David Updike and the Fool’s Errand of “Araby”


After reading David Updike’s “Selling Shorts” guest essay this weekend, I felt like I’d been let in on a secret running through several of the stories in his latest short story collection, Old Girlfriends, an undercurrent of equal parts confusion and compulsion. There’s plenty of other things going on in these stories—”A Word with the Boy” and “Love Songs from America,” for example, tap into those moments when fathers realize they can’t protect their sons from the world, and how such moments affect their relationships with both sons and world—but even those Updike characters making a conscious effort to understand their emotional lives, like the in-analysis protagonist of the title story, find themselves stumbling through incidents they can’t quite get a grasp on, wondering how they’re going to make it through.

It may have been in high school that I first read the story, or maybe college, in the freshman writing class for in which I received a C on every paper I wrote and also for the final grade. And I must have carried a tattered copy of James Joyce’s Dubliners when I took a semester off two years later, and made my own ill-planned visit to Ireland, in the middle of January. I spent several lonely weeks in chilly bed and breakfasts, pubs where all backs seemed to turn toward me when I came in, after wandering for hours through the gray cold streets of Dublin with my camera and red backpack.

But whenever I read this short story, “Araby,” it struck a chord in me, echoed some of my own, deep childhood preoccupations: the stubborn slowness of time; the hopeless longing for inaccessible, older girls; the inability of the adult world to be of much use to me in my private, emotional quests. There was also the beauty of language, of words being used in strange and pliable ways:

“The cold air stung us and we played until our bodies glowed. Our shouts echoed in the silent street. The career of our play brought us down through the dark muddy lanes behind the houses where we ran the gauntlet of the rough tribes from the cottages, to the back doors of the dark dripping gardens where odours arose from the ash pits, to the dark, odorous stables where a coachman smoothed and combed the horse or shook music from the buckled harness.”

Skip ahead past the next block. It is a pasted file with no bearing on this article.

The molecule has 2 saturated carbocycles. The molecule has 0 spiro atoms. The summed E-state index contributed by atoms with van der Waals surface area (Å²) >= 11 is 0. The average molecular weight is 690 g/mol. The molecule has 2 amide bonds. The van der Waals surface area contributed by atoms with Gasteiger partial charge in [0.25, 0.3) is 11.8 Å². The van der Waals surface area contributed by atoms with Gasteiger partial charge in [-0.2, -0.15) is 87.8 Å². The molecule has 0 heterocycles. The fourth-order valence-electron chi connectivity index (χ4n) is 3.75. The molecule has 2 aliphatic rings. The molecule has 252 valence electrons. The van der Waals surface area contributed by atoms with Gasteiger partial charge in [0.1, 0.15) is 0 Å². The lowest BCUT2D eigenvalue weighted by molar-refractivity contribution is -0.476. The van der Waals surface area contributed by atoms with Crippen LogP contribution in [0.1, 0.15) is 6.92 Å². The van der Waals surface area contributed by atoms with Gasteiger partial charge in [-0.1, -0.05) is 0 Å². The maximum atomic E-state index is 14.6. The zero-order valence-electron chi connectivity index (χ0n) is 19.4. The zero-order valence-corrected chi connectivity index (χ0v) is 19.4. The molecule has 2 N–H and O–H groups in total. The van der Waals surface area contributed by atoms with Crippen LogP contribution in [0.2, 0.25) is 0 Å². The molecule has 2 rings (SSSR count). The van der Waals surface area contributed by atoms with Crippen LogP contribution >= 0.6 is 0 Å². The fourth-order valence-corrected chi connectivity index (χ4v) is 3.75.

I could hear this music, knew well the glowing bodies in cool air at dusk on autumn afternoons, the air smelling of burning leaves. And then, the crux of the matter, girls like Mangan’s older sister, impinging herself on our simple, boyish needs: “She was waiting for us, her figure defined by light from the half opened door. Her brother always teased her before he obeyed and I stood by the railings looking at her. Her dress swung as she moved her body and the soft rope of her hair tossed from side to side.”

The soft rope of her hair! Her dress swung as she moved her body! I, too, had been haunted by the clothes and mysterious movements of older sisters—their distant carelessness, vague awareness that they were being noticed, willingness to draw me toward them.


6 September 2009 | selling shorts |

Songs & Literature: Sarah Rainone, Rakesh Satyal, & the Bushwick Book Club, May 2009

Back in May, the Mercantile Library Center for Fiction and I threw a pre-BookExpo America party for debut novelists Sarah Rainone and Rakesh Satyal. Those who attended could tell you what an awesome time it was, but thanks to Regal Literary you can also see much of the evening for yourself! Here’s footage of Sarah, performing as one of the characters from Love Will Tear Us Apart.

And here’s Rakesh, reading a scene from Blue Boy (and saying some very kind things about Beatrice and GalleyCat for which I’m truly grateful).

Oh, by the way, in his introductory remarks, Rakesh thanks “Susan” for “that wonderful, wonderful song.” That’s Susan Hwang of the Bushwick Book Club, one of several members from the Club who performed original songs inspired by both novels that evening. Regal Literary was kind enough to upload footage of Susan’s performance as well…


3 September 2009 | events |

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